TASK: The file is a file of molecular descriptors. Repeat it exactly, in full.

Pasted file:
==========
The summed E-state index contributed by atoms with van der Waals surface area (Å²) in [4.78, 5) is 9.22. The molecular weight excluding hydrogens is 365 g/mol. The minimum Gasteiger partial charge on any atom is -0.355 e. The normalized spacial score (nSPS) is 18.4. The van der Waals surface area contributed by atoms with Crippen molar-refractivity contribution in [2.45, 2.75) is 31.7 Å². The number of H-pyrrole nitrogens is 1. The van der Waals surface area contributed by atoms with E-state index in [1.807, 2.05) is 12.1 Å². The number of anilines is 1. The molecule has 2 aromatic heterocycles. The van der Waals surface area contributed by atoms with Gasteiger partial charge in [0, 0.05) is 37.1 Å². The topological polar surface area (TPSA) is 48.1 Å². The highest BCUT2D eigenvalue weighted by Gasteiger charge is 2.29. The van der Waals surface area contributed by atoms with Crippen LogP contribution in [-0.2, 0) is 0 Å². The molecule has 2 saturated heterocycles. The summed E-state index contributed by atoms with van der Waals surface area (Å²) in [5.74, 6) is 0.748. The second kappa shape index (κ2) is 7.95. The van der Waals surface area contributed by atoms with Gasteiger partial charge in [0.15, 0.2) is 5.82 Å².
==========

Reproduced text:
The summed E-state index contributed by atoms with van der Waals surface area (Å²) in [4.78, 5) is 9.22. The molecular weight excluding hydrogens is 365 g/mol. The minimum Gasteiger partial charge on any atom is -0.355 e. The normalized spacial score (nSPS) is 18.4. The van der Waals surface area contributed by atoms with Crippen molar-refractivity contribution in [2.45, 2.75) is 31.7 Å². The number of H-pyrrole nitrogens is 1. The van der Waals surface area contributed by atoms with E-state index in [1.807, 2.05) is 12.1 Å². The number of anilines is 1. The molecule has 2 aromatic heterocycles. The van der Waals surface area contributed by atoms with Gasteiger partial charge in [0, 0.05) is 37.1 Å². The topological polar surface area (TPSA) is 48.1 Å². The highest BCUT2D eigenvalue weighted by Gasteiger charge is 2.29. The van der Waals surface area contributed by atoms with Crippen LogP contribution in [-0.2, 0) is 0 Å². The molecule has 2 saturated heterocycles. The summed E-state index contributed by atoms with van der Waals surface area (Å²) in [5.74, 6) is 0.748. The second kappa shape index (κ2) is 7.95. The van der Waals surface area contributed by atoms with Gasteiger partial charge in [0.15, 0.2) is 5.82 Å².